Nutrition information on recipes. It’s as common these days as publishing the ingredients and method.
But if you check out my recipe collection you will note a distinct lack of a nutrition information panel that spells out the number of calories, fat, sugar, carbs etc in the recipe. And I have done that on purpose – here’s why.
all food is morally neutral
You won’t find nutrition information on my recipes because I firmly believe that all foods are morally neutral.
By assigning calories, grams of fat, sugar or carbs to my recipes; all of a sudden they become ‘good’, ‘healthy’, ‘clean’ recipes or ‘bad’, ‘naughty’, ‘guilty’ recipes in the eyes of those who place value on these figures.
I prefer people to choose to make my recipes for other reasons.
For example, because they might like the taste or the texture, or how the food makes them feel in their body, or how the food will nourish them, or because they want to try something new, or because they find pleasure in preparing and cooking food.
nutrition information interrupts mindful eating
Once a recipe is assigned nutrition information that is used for tracking purposes; rather than enjoying the food, all people see are numbers on the plate and this can distract or detract from eating mindfully.
And if we remember, eating mindfully in its simplest form involves using all of our senses, tuning in to our internal cues of hunger and fullness and eating without judgement.
Using a nutrition information panel to make decisions about food does the exact opposite. It is allowing something external (e.g. grams of fat or sugar) to influence what you choose to eat or how much you choose to eat. And this may not be what your BODY is really telling you it wants or needs if you really listened to it.
Confused? Here is an example of what I mean…
Have you ever felt like chocolate cake but decide that instead of making your favourite recipe, you go in search of a “healthified” version? You make the version that, which according to the nutrition information, says it is lower in fat and has no added sugar but you find it doesn’t really hit the spot in satisfying your chocolate cake craving.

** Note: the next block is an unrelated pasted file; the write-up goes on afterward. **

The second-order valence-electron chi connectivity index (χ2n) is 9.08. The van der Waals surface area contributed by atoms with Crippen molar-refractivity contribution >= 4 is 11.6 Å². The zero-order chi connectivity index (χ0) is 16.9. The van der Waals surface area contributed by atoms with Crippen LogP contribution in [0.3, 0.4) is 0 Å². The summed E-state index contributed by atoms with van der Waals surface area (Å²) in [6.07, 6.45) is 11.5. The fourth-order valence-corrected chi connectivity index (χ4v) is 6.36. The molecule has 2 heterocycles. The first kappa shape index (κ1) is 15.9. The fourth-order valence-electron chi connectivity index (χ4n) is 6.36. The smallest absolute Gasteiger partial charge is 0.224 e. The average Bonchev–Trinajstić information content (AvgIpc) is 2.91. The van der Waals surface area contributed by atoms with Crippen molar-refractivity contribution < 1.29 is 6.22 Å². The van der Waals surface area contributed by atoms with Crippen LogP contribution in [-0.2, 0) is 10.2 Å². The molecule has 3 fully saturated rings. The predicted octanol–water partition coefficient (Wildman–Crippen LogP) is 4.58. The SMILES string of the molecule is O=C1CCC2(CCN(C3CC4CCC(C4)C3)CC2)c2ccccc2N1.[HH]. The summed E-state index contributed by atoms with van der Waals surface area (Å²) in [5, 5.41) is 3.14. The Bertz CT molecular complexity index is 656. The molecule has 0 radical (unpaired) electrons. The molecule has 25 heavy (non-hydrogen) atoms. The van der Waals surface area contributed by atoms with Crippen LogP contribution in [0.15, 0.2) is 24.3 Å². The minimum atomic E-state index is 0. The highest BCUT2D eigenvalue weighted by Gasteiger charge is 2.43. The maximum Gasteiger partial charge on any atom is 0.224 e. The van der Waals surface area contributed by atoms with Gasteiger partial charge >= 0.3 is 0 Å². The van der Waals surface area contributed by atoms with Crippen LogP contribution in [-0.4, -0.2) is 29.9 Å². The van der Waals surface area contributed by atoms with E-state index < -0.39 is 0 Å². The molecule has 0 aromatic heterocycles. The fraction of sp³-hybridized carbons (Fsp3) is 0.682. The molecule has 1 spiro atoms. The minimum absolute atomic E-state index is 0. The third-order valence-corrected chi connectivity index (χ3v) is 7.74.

Or, maybe you have felt like baking the chocolate cake but tell yourself that you shouldn’t be eating cake at all and eat a banana instead. But you are still feeling dissatisfied, so you have some yoghurt…and then some rice crackers…and then a bliss ball. Not only do you beat yourself up for eating so many snacks, but you find that hankering for chocolate cake is still hanging around!!
My point is, rather than allowing the nutrition information on the chocolate cake recipe to decide for you that it is a ‘naughty’ food; what would it be like for you to save all of that mental labour (not to mention eating a whole bunch of food that in your heart of hearts you didn’t REALLY want to eat but THOUGHT you SHOULD be eating) and just spend the time doing an activity that brings you joy (i.e. baking) and then sit down to enjoy a slice in peace?
what if I have a medical condition that needs dietary management?
If you have a medical condition that you have chosen to care for through food, then the nutrition panel might form part of the total information you gather when making food choices.
For example, someone with kidney disease might want an idea of the amount of sodium, potassium and phosphate there is in a food or recipe, or someone with diabetes might like to know the type and amount of carbohydrate in a food or recipe.
This is a WHOLE different matter and I hope you have a dietitian on your team to support you.
But, you won’t find nutrition information on my recipes because, at the end of the day, ALL FOODS FIT. And this website and my articles are dedicated to helping people feel at ease with food and move away from feeling consumed by food rules and restrictions.
It is just up to you to pick and choose which ones best suit your body, your budget, your cooking confidence and your taste buds at any given time!
what do you think? is the nutrition information helpful or a hindrance when learning to re-connect with your body and food?
Originally published November 2015